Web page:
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Benghazi whistleblower faults Senate Intelligence panel for leaving his testimony out of report

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Senate Intelligence Committee members did not include important testimony from Benghazi whistleblower Gregory Hicks about security at the U.S. mission in their final report, which had the effect of blaming the fallen ambassador and protecting a top State Department official from responsibility for the attack.

"I was interviewed by the Select Committee and its staff, who were professional and thorough. I explained this sequence of events," Hicks (who worked with the late U.S. Ambassador to Libya, Chris Stevens, in the lead-up to the attack) explained in a Wall Street Journal op-ed published Thursday. "For some reason, my explanation did not make it into the Senate report."

Hicks' narrative contradicts the Senate report's finding that Stevens "declined" to have 30 special forces operators protect his team, rather than the nine present in Tripoli and Benghazi when the Sept. 11, 2012, terrorist attack took place. The decision to reduce the security was made against Stevens' wishes by Undersecretary of State Patrick Kennedy, according to Hicks.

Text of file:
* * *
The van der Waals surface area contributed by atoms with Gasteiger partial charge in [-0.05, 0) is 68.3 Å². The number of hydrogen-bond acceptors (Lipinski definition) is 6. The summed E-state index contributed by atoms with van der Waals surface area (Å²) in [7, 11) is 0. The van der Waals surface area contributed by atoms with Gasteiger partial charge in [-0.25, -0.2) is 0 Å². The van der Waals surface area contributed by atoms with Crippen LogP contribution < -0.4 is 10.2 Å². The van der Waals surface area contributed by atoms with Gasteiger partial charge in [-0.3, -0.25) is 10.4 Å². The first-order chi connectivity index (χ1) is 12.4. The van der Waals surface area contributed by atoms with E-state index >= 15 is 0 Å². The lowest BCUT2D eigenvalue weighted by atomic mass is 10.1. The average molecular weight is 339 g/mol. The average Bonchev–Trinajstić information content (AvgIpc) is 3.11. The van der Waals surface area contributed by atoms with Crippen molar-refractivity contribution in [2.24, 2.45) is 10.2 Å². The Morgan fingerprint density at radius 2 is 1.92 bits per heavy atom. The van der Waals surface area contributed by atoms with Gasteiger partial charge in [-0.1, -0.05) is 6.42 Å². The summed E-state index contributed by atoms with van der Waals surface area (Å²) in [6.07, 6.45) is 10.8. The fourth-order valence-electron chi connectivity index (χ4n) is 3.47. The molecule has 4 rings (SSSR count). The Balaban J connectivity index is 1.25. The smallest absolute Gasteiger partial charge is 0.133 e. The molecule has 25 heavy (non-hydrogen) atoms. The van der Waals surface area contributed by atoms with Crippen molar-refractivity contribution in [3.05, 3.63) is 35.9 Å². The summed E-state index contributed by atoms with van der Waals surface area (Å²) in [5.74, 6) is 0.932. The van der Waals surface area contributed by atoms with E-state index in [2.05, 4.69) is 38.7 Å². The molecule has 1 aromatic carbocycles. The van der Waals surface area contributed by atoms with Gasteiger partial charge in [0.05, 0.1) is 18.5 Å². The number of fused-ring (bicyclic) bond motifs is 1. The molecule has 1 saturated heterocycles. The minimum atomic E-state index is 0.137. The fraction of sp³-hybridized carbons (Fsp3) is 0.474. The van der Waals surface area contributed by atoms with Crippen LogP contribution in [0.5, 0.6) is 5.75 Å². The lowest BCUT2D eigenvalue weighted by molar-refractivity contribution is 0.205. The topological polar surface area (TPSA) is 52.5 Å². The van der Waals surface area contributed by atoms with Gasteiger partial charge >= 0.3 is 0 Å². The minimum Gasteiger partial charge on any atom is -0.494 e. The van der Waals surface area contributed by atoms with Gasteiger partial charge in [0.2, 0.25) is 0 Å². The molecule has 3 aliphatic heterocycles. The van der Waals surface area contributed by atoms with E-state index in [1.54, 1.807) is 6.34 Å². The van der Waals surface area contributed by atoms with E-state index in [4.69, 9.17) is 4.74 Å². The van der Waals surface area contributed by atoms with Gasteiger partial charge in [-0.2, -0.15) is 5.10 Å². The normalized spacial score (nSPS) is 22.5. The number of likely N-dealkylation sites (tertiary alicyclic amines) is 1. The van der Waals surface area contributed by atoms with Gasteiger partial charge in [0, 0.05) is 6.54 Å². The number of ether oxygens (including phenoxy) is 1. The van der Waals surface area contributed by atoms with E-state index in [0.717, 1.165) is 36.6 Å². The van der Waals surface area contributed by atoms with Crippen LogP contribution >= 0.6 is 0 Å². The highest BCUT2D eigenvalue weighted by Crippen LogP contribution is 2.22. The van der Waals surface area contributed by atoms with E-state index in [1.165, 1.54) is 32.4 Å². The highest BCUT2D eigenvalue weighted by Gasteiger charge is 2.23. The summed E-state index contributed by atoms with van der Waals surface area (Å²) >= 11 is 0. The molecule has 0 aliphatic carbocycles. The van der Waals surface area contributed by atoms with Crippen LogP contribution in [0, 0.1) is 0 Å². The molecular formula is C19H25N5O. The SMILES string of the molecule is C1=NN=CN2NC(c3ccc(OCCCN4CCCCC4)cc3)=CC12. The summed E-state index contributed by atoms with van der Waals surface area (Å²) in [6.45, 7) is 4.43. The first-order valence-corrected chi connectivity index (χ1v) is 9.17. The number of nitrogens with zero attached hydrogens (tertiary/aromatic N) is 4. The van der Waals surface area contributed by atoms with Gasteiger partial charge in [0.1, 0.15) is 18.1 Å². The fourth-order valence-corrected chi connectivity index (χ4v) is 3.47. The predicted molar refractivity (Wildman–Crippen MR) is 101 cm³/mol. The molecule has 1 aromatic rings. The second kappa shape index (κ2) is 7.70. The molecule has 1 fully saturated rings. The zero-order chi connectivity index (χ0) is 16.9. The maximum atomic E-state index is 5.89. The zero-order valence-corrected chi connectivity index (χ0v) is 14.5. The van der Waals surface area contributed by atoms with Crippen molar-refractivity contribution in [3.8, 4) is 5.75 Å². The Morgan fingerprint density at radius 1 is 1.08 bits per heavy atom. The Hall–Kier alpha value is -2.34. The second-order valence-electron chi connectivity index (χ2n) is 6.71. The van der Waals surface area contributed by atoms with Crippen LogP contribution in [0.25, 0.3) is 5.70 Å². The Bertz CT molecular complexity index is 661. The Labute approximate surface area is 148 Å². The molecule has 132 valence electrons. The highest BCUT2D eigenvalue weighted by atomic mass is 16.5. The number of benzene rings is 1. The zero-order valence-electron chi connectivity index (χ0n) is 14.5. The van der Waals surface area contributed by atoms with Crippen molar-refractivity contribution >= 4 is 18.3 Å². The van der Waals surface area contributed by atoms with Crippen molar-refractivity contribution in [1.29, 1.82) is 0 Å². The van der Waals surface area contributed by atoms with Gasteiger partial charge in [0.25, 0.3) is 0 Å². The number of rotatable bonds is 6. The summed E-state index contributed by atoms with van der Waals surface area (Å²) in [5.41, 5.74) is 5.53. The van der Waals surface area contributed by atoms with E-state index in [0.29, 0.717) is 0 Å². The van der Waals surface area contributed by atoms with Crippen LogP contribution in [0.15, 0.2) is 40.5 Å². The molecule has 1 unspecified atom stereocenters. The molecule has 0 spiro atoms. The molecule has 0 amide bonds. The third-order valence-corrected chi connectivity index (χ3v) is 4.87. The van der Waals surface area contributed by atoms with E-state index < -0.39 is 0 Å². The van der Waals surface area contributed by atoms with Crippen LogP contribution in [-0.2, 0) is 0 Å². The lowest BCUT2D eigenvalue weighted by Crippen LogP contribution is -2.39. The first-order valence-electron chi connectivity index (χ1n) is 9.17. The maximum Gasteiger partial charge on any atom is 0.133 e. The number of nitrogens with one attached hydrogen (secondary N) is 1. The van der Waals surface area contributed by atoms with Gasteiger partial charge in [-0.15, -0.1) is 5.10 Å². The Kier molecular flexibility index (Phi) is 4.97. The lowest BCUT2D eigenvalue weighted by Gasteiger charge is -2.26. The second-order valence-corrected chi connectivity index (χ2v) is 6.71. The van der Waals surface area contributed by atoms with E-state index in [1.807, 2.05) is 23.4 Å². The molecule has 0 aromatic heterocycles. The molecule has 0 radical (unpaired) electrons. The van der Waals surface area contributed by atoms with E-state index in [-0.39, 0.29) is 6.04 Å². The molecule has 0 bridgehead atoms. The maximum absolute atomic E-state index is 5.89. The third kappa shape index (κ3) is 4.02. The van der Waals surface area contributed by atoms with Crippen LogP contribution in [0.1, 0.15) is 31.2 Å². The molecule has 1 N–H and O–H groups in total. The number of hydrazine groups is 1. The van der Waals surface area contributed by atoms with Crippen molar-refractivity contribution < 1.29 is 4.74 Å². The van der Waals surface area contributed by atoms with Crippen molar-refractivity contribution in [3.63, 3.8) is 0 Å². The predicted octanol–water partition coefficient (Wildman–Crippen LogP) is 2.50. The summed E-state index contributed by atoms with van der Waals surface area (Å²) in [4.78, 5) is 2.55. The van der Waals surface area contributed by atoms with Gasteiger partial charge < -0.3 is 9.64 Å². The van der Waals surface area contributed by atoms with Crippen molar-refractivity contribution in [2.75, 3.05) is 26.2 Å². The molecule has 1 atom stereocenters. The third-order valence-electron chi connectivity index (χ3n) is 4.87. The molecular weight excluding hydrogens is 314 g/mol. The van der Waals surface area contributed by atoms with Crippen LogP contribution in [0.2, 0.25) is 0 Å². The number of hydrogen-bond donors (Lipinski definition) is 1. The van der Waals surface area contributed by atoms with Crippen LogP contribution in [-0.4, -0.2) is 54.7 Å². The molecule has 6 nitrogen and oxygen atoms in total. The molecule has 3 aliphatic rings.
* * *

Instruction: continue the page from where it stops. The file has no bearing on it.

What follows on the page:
"Because Mr. Kennedy had refused to extend the special forces security mission, State Department protocol required Chris to decline Gen. [Carter] Ham's two offers to do so, which were made after Aug. 6," Hicks wrote.

Rep. Frank Wolf, R-Va., said Hicks' indictment of the Senate report demonstrates the need for a select committee to investigate the Benghazi attack, as opposed to the current system that has different congressional committees, with various areas of jurisdiction, investigating the aspects of the attack that fall within their bailiwick.

"Perhaps, if we had such a Select Committee, the recent Senate report would have better represented Mr. Hicks' testimony about the administration's failure to provide adequate security in Benghazi, rather than forcing him to pen an op-ed to correct the record," Wolf wrote in a Thursday letter to House Speaker John Boehner, R-Ohio.

Boehner has rebuffed Wolf's previous requests for a select committee, according to Wolf's press secretary, Jill Shatzen, who explained that Boehner has maintained a preference for allowing the five House committees to work.

"Look at the discrepancies between the House interim report last April and the Senate report released this month," Wolf urged Boehner in the letter. "The Senate report -- released by Democrat Chairman Dianne Feinstein -- raised key new issues and findings that the House committees have never shared before. Why? And speaking of the House's nearly year-old 'interim progress report,' when will the final report of the committees be published, if ever?"

Senate Majority Leader Harry Reid, D-Nev., has blocked all efforts to have the Senate participate in such a select committee process, but Wolf would at least like to see a bipartisan House select committee investigate the attack.

“You know me well enough to know that my persistence in pursuing answers isn't about politics or a vendetta, it's about the Legislative Branch conducting its most basic responsibility: strong oversight,” Wolf wrote. “To date, we can't honestly say we've fulfilled this Constitutional responsibility with regard to Benghazi.”

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